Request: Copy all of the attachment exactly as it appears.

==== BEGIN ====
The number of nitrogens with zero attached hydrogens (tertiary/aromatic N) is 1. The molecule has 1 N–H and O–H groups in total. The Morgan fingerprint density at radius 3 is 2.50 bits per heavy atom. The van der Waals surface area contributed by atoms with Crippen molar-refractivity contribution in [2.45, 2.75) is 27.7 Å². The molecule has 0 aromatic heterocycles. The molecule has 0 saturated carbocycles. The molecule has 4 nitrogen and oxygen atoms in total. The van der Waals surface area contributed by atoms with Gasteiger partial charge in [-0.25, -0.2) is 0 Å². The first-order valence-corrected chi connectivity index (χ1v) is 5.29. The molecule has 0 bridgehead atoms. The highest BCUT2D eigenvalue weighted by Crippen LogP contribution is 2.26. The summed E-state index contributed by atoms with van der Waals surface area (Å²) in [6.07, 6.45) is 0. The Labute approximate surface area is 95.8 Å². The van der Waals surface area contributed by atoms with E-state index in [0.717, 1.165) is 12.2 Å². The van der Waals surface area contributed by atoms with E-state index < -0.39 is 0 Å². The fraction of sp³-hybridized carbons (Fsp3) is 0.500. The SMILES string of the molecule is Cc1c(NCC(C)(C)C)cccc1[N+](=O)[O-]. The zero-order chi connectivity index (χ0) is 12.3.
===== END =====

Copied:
The number of nitrogens with zero attached hydrogens (tertiary/aromatic N) is 1. The molecule has 1 N–H and O–H groups in total. The Morgan fingerprint density at radius 3 is 2.50 bits per heavy atom. The van der Waals surface area contributed by atoms with Crippen molar-refractivity contribution in [2.45, 2.75) is 27.7 Å². The molecule has 0 aromatic heterocycles. The molecule has 0 saturated carbocycles. The molecule has 4 nitrogen and oxygen atoms in total. The van der Waals surface area contributed by atoms with Gasteiger partial charge in [-0.25, -0.2) is 0 Å². The first-order valence-corrected chi connectivity index (χ1v) is 5.29. The molecule has 0 bridgehead atoms. The highest BCUT2D eigenvalue weighted by Crippen LogP contribution is 2.26. The summed E-state index contributed by atoms with van der Waals surface area (Å²) in [6.07, 6.45) is 0. The Labute approximate surface area is 95.8 Å². The van der Waals surface area contributed by atoms with E-state index in [0.717, 1.165) is 12.2 Å². The van der Waals surface area contributed by atoms with E-state index < -0.39 is 0 Å². The fraction of sp³-hybridized carbons (Fsp3) is 0.500. The SMILES string of the molecule is Cc1c(NCC(C)(C)C)cccc1[N+](=O)[O-]. The zero-order chi connectivity index (χ0) is 12.3.